“Ask questions and get to know them,” she said. “There’s all the difference between ‘That girl in accounting who sends brusque emails’ and ‘Amy, who has crippling anxiety but still managed to put herself through college working retail.’ One is an object; the other is a person.”

Power from knowing

Those in charge need to overcome such mindsets.

“Leaders who get to know their people have a huge advantage,” White said. “They know what their strengths are and how to deploy them.

“Leaders need to spend the time to get to know their people individually and meaningfully,” she said. “It pays dividends.”

Self-reflection offers insights.

“We all need to look in the mirror and ask ourselves, do I see the people around me as objects, getting irritated when they don’t do what I prefer?” White said. “Or do I know and appreciate their unique background, motivations, troubles and stories?”

Recognize and respect other people’s beliefs and feelings — especially if they differ from yours. Work with others rather than impose your “correct” view in relationships that need understanding rather than expertise.

“This is one of the keys to seeing people as people, too,” White said. “It’s understanding that they aren’t the same, and that their view comes from a full life of experience. We can learn from others who don’t think like us.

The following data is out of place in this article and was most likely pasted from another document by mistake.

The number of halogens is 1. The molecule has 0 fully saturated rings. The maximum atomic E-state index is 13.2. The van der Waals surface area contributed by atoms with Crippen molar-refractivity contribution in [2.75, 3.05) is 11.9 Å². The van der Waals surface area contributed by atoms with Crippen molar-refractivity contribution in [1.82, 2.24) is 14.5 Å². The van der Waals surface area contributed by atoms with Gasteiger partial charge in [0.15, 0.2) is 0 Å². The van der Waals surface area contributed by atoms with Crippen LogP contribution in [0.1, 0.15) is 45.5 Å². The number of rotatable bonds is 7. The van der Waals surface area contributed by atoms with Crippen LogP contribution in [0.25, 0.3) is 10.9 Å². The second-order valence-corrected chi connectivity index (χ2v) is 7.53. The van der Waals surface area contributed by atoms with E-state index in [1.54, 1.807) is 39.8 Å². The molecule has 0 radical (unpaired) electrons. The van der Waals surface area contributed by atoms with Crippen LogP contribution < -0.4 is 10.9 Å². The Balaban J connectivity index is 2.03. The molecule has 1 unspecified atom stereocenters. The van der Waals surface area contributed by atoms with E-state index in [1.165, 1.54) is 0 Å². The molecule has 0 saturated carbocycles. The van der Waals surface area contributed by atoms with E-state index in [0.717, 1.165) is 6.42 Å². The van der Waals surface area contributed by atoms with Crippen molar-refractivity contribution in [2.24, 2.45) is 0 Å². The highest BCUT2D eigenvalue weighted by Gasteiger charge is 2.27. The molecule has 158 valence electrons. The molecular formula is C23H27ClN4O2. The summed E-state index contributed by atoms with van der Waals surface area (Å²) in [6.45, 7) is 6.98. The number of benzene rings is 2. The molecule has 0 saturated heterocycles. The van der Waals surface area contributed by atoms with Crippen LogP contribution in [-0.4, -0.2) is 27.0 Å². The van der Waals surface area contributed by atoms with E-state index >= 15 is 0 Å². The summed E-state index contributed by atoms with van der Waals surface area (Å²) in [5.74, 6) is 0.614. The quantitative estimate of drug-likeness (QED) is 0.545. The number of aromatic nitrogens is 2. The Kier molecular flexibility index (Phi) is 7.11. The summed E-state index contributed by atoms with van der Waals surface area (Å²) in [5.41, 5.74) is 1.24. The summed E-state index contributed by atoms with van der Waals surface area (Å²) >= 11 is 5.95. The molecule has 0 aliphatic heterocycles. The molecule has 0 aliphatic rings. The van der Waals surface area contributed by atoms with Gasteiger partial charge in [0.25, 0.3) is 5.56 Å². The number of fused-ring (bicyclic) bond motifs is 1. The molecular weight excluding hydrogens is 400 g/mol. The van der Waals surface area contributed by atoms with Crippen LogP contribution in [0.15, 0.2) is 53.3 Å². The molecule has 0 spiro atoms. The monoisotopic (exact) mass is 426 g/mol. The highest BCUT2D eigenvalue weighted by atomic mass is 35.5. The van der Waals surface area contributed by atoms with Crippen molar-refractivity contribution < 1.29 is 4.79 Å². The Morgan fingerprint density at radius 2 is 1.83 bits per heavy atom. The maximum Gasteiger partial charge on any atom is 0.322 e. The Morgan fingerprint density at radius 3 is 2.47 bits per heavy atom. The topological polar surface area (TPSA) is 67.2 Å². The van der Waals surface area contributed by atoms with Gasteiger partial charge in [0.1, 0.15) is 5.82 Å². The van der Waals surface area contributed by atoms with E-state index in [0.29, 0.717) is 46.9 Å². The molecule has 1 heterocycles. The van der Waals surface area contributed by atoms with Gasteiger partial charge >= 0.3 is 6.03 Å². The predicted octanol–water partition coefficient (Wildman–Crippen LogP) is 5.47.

“I have to credit Arbinger Institute, which promotes mindset change,” she said, citing the organization’s key messages:

  • When I think only about myself, I am so limited in what I can understand and even imagine.
  • When I think about others — the pressures they face, the responsibilities they carry — my outlook is larger.

“Don’t laugh,” White said. “When I’m irritated with someone, I like to make up a story in which that person is overcoming tremendous hardship, and their behavior — clinginess, lateness, rudeness — is understandable and excusable. For all I know, the story is true.

“Nobody will bother to understand my point if I haven’t shown that I am willing to invest the time in understanding theirs,” she said.

Misplaced criticism

Insights such as that can head off conflicts before they start.